Why is it So Hard to Get Pregnant?

Christian Healthcare Ministries

How hard is it to get pregnant? For many couples, it takes longer than expected. When you’re trying to have a baby, it can feel frustrating and even lonely at times. It can be especially challenging when your friends are busy painting nurseries and making plans for a new baby.

According to the Centers for Disease Control and Prevention (CDC), infertility could be an issue if you’re not pregnant after a year of trying. Everything from age, health, and environment to diet and lifestyle can make a difference. Preconception checkups – for you and your husband – will help rule out or treat any medical conditions that can make it harder to get pregnant.

You’re not in this alone

“For the Word of the Lord is right and true; He is faithful in all He does.” – Psalm 33:4

The Lord is faithful in all He does, and “all” means all. Whatever the age, condition, or circumstances of hopeful parents-to-be, there are always elements of uncertainty. It’s normal to feel discouraged if things don’t – or might not – work out as you’ve planned. On difficult days, remind yourself that God’s ways are above our ways (Isaiah 55:9). Although His will and timing may seem mysterious from our limited perspective, there are no unanswered prayers. If you’ve prayed, kept the faith and prepared as best you can, you can relax and trust the Lord – completely. Whatever the outcome and wherever life takes you, He’s got this.

 

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Things to consider when it’s hard to get pregnant

When it comes to getting pregnant, no two people or couples are alike. Your doctor can help you make a plan that is customized for you and your husband. Some things to consider include:

Your age when trying to get pregnant

Most women begin ovulating as teens when pregnancy chances are high if monthly cycles are regular. Fertility typically peaks in the early 20s, but women can have healthy pregnancies in their 30s and 40s. After age 35, the health and quality of eggs, and overall fertility, tend to decline as a woman approaches menopause – usually around 51 years of age.

Most men are fertile into their 60s. Although the fertile seasons of life are relatively short for both men and women, with God all things are possible. (Matthew 19:26). While you’re trying to get pregnant, remember that the author of life, who knew you before you were born (Jeremiah 1:5), is still in charge.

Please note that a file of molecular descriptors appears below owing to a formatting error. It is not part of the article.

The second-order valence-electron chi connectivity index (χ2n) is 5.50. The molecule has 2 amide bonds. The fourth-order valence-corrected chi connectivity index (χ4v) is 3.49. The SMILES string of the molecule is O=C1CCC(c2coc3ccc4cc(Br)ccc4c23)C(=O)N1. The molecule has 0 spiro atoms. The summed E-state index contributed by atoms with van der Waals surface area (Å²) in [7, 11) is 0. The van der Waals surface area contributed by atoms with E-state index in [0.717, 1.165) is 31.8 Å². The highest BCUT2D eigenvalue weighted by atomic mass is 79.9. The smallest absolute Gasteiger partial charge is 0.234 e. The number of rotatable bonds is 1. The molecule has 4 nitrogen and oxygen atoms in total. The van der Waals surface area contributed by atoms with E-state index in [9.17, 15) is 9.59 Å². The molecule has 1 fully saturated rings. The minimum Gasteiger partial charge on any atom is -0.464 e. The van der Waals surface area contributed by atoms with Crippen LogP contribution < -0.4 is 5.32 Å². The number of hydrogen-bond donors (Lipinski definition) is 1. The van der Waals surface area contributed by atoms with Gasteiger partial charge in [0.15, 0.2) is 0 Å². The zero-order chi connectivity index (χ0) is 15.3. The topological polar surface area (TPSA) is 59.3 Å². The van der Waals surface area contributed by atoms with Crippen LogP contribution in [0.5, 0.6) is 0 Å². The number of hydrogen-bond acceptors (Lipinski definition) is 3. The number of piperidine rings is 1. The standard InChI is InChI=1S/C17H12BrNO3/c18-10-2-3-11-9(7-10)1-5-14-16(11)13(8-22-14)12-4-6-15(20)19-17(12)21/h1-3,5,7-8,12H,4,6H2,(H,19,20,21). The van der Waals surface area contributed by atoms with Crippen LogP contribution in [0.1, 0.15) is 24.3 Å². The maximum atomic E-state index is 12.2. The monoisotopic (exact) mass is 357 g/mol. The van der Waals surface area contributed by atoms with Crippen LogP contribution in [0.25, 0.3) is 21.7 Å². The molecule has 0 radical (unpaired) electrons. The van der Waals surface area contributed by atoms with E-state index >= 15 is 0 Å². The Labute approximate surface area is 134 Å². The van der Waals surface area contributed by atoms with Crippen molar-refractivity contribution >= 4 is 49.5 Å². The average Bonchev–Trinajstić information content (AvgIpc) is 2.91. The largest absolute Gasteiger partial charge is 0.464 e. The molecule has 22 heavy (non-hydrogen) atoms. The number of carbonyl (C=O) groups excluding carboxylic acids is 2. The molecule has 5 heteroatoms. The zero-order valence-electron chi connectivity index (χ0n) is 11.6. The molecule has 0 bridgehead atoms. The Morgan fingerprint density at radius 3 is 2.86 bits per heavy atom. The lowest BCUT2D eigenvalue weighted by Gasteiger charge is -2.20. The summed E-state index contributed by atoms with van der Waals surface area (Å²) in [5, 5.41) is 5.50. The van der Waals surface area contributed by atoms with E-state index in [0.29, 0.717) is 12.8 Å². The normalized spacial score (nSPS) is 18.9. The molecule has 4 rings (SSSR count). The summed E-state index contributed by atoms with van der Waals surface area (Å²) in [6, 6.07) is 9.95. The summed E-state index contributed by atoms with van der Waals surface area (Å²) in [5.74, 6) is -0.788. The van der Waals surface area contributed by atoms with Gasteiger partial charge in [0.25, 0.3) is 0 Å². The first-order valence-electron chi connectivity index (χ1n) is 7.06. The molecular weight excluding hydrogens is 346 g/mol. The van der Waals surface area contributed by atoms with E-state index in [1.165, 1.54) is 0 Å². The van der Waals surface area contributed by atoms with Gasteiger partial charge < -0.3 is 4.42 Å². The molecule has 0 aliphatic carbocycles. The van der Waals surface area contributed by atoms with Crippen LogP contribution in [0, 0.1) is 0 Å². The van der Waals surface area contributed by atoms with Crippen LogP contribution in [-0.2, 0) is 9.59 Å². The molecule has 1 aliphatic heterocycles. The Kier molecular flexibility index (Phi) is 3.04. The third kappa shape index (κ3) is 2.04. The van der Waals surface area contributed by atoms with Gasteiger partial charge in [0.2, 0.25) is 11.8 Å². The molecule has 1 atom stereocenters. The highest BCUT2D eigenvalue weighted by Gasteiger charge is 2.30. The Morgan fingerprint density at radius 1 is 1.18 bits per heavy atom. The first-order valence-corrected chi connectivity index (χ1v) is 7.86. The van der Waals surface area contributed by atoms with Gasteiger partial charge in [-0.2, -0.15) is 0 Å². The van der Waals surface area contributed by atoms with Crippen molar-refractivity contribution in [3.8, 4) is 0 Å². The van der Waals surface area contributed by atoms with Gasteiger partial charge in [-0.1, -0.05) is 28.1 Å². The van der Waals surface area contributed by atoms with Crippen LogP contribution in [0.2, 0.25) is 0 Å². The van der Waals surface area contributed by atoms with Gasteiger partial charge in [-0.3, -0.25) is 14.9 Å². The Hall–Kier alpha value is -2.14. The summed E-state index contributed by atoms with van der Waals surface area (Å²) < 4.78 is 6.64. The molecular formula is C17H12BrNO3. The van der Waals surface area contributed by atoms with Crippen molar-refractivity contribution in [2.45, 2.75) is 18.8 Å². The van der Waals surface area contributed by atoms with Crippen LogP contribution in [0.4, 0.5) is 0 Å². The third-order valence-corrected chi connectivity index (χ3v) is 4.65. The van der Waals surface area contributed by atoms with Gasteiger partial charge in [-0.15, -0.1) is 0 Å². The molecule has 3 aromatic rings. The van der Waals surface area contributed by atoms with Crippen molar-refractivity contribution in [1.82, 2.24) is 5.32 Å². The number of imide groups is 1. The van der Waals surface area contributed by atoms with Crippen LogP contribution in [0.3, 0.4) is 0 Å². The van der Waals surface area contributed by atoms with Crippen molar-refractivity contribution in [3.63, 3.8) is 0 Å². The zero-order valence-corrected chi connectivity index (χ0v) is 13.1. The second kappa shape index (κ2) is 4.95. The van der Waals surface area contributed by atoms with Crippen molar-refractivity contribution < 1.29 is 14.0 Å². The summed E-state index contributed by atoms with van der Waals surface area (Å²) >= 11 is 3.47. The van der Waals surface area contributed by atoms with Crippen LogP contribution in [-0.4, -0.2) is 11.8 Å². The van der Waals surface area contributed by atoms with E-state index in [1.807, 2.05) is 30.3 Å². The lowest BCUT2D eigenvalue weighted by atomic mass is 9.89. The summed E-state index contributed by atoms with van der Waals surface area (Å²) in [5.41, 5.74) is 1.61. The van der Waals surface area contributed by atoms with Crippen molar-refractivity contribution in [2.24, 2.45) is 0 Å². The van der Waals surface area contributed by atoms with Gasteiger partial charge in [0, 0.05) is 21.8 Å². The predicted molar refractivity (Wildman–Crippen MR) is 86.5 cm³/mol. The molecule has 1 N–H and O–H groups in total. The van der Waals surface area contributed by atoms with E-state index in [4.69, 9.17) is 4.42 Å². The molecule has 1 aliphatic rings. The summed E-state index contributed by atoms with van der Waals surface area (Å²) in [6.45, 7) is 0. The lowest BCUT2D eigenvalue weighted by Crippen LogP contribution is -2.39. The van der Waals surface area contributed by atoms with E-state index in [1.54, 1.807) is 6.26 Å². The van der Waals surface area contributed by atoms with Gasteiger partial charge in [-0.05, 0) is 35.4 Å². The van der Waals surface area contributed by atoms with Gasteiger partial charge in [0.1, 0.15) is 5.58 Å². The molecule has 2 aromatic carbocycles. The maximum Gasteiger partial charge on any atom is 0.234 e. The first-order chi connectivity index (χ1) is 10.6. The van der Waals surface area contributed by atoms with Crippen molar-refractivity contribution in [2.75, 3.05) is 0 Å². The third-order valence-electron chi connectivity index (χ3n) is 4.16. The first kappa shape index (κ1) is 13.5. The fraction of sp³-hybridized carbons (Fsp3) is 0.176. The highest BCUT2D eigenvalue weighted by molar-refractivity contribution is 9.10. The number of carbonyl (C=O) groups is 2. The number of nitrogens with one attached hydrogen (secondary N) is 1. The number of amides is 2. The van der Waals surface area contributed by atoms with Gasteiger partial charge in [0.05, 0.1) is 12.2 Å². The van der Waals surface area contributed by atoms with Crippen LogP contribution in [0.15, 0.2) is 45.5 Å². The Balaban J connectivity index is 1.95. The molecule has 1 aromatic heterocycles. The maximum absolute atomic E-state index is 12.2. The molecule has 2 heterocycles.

Staying healthy improves fertility

When you’re trying to get pregnant, smart choices support health, hormonal balance, and regular cycles. Choose a healthy diet, exercise regularly, sleep well and manage stress. Avoid alcohol, tobacco, and drugs.

Dietary details matter – from fiber and carbs to correcting nutritional imbalances. Your doctor can suggest ways to improve health and correct imbalances, including vitamins and supplements to prepare for pregnancy.

“For the Word of the Lord is right and true; He is faithful in all He does.” – Psalm 33:4 (NIV)

Keep stress in check when trying to get pregnant

Ironically, worrying about getting pregnant can make it harder to conceive. Chronic stress causes your adrenal glands to release stress hormones that can cause irregular cycles. Try these stress-relieving habits:

  • Deep breathing – When you’re feeling stressed, take a deep breath, hold it and then slowly release it. Repeat this a few times until you’re relaxed.
  • Deep breathing exercise – Any exercise – especially aerobics – helps you get healthier while taking the edge off stress. Walk or run routinely. If time is short, take small exercise breaks. No gym membership? No problem! Try stretching and floor exercises, running in place, jumping jacks, or going up and down stairs to release pent-up energy.
  • Deep breathing meditation – Meditate quietly for 20 minutes a day or more. Schedule time for silent prayer, too. If you’re distracted, consider noise-canceling earphones or “white noise” such as a fan.

Stress and pregnancy don't mix. Try deep breathing exercises and meditation.

Managing irregular periods

The days before and during ovulation are most fertile, but irregular periods make it harder to know when an egg is most likely to be released. Irregular periods can be signs of underlying health problems. See your doctor if you have irregular, painful, or heavy periods. During your preconception appointment, your doctor can check for conditions such as PCOS or other disorders that affect fertility.

Weight management

Being underweight or overweight can lower fertility. Excessive weight loss can cause irregular cycles or missed periods (anovulation). Obesity also hinders fertility in both women and men. Talk to your doctor about weight management strategies that work for you.

Other ways to plan for a baby

Learn more about how to prepare your body for conception and increase fertility naturally. A fertility app can help monitor monthly cycles and fertility windows, which increase your chances of pregnancy.

Looking to talk with other women who are experiencing the same thing? Our closed Facebook group may be just what you're looking for.

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Christian Healthcare Ministries

Christian Healthcare Ministries and its members help carry the load for their brothers and sisters in Christ, reflecting the spiritual values outlined in Galatians 6:2.

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